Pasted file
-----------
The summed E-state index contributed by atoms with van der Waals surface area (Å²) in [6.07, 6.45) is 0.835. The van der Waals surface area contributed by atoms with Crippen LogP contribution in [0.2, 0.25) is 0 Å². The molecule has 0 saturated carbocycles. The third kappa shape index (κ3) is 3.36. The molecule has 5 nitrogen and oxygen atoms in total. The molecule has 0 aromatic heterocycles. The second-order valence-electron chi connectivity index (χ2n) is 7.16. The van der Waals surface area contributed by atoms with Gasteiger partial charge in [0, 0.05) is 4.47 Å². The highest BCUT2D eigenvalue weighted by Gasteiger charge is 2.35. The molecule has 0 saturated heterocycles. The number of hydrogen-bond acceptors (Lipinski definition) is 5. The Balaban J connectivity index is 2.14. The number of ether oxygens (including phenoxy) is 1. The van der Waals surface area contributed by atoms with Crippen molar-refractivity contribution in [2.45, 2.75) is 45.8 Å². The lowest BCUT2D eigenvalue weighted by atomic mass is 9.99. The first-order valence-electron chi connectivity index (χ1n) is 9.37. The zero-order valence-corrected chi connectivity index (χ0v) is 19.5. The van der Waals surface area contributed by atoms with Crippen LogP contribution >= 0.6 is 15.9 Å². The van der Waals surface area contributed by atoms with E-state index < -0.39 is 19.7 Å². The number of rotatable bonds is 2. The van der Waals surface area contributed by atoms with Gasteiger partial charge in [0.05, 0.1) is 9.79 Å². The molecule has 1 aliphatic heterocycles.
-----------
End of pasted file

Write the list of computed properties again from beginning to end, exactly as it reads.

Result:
The summed E-state index contributed by atoms with van der Waals surface area (Å²) in [6.07, 6.45) is 0.835. The van der Waals surface area contributed by atoms with Crippen LogP contribution in [0.2, 0.25) is 0 Å². The molecule has 0 saturated carbocycles. The third kappa shape index (κ3) is 3.36. The molecule has 5 nitrogen and oxygen atoms in total. The molecule has 0 aromatic heterocycles. The second-order valence-electron chi connectivity index (χ2n) is 7.16. The van der Waals surface area contributed by atoms with Gasteiger partial charge in [0, 0.05) is 4.47 Å². The highest BCUT2D eigenvalue weighted by Gasteiger charge is 2.35. The molecule has 0 saturated heterocycles. The number of hydrogen-bond acceptors (Lipinski definition) is 5. The Balaban J connectivity index is 2.14. The number of ether oxygens (including phenoxy) is 1. The van der Waals surface area contributed by atoms with Crippen molar-refractivity contribution in [2.45, 2.75) is 45.8 Å². The lowest BCUT2D eigenvalue weighted by atomic mass is 9.99. The first-order valence-electron chi connectivity index (χ1n) is 9.37. The zero-order valence-corrected chi connectivity index (χ0v) is 19.5. The van der Waals surface area contributed by atoms with Crippen LogP contribution >= 0.6 is 15.9 Å². The van der Waals surface area contributed by atoms with E-state index < -0.39 is 19.7 Å². The number of rotatable bonds is 2. The van der Waals surface area contributed by atoms with Gasteiger partial charge in [0.05, 0.1) is 9.79 Å². The molecule has 1 aliphatic heterocycles.